5. As occurred in this case, the attempts by petitioners to delay and hinder respondent's examination of their income tax affairs, and their refusal to make their books and records available, or otherwise cooperate with respondent's agents, can be taken as badges of fraud. See Estate of Granat v. Commissioner [62-1 USTC ╤ 9247], 298 F.2d 397, 398 (2d Cir. 1962), affg. [Dec. 24,325(M)] T.C. Memo. 1960-171.

Finally, we consider what impact there should be in this case from the conviction of petitioner William J. McCullough for the years 1980 through 1982 for willful failure to file income tax returns under the provisions of section 7203. Such a conviction will collaterally estop petitioner on the question of the willfulness of his failure to file a return. Castillo v. Commissioner, supra. While it may not constitute a collateral estoppel on the question of fraudulent intent to evade taxes within the meaning of section 6653(b), a conviction under section 7203, as here, may certainly be considered as evidence of fraudulent intent, to be considered with all the other evidence present in this case, and we so consider it here.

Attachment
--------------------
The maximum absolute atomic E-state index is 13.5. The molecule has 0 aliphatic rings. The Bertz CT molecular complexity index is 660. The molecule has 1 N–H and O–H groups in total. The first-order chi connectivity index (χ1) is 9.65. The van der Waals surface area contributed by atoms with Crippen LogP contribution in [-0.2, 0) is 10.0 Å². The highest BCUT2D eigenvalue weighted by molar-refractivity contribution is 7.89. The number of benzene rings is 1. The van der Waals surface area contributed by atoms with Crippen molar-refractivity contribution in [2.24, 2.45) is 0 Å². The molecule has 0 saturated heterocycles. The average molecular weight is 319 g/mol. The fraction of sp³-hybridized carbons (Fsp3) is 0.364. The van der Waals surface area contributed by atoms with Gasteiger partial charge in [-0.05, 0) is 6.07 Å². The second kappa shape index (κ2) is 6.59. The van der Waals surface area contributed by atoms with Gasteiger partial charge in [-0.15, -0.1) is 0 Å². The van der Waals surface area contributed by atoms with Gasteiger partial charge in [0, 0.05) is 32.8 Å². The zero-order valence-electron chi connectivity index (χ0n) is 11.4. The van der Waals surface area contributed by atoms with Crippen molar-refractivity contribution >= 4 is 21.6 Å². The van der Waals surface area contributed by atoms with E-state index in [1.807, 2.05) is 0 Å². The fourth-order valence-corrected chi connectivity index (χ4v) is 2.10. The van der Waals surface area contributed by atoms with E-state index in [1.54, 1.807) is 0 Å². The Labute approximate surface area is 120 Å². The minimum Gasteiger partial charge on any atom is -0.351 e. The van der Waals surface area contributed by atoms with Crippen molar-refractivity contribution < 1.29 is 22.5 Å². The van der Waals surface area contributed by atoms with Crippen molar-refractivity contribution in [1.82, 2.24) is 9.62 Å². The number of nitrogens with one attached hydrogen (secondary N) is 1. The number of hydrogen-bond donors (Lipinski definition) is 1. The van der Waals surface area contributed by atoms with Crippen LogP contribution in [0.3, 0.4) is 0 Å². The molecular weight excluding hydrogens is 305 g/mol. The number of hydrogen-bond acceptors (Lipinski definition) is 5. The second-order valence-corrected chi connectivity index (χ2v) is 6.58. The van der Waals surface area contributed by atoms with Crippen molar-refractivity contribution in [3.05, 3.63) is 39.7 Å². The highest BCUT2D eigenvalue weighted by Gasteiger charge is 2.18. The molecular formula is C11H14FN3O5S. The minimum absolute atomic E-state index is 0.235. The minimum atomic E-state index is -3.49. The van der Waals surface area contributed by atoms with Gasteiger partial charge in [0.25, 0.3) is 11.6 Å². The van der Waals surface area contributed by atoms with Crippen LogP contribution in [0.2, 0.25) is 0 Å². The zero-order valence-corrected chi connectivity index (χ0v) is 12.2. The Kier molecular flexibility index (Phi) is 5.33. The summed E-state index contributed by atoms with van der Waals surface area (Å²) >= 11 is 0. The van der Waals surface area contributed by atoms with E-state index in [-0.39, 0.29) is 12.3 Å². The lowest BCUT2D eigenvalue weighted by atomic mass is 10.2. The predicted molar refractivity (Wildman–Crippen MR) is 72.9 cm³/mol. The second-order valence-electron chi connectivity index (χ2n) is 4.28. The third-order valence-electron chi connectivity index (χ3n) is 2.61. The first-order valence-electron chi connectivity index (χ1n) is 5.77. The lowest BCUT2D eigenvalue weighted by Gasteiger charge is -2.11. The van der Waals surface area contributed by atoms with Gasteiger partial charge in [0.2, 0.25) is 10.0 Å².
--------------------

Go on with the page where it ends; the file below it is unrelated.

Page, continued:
We accordingly conclude that respondent has shown fraud on the part of petitioners with respect to each of the years here in issue, and the determination is sustained.

With respect to the second issue in this case ≈ respondent's determination that petitioners were liable for additions to tax under section 6654 for failure to make estimated payments ≈ petitioners made no reference to this matter at trial and presented no evidence with respect thereto. Either they have abandoned the issue, or, even if they have not, we hold that petitioners have failed to meet their necessary burden of proof to show that respondent's determination is incorrect.


Decision will be entered for respondent.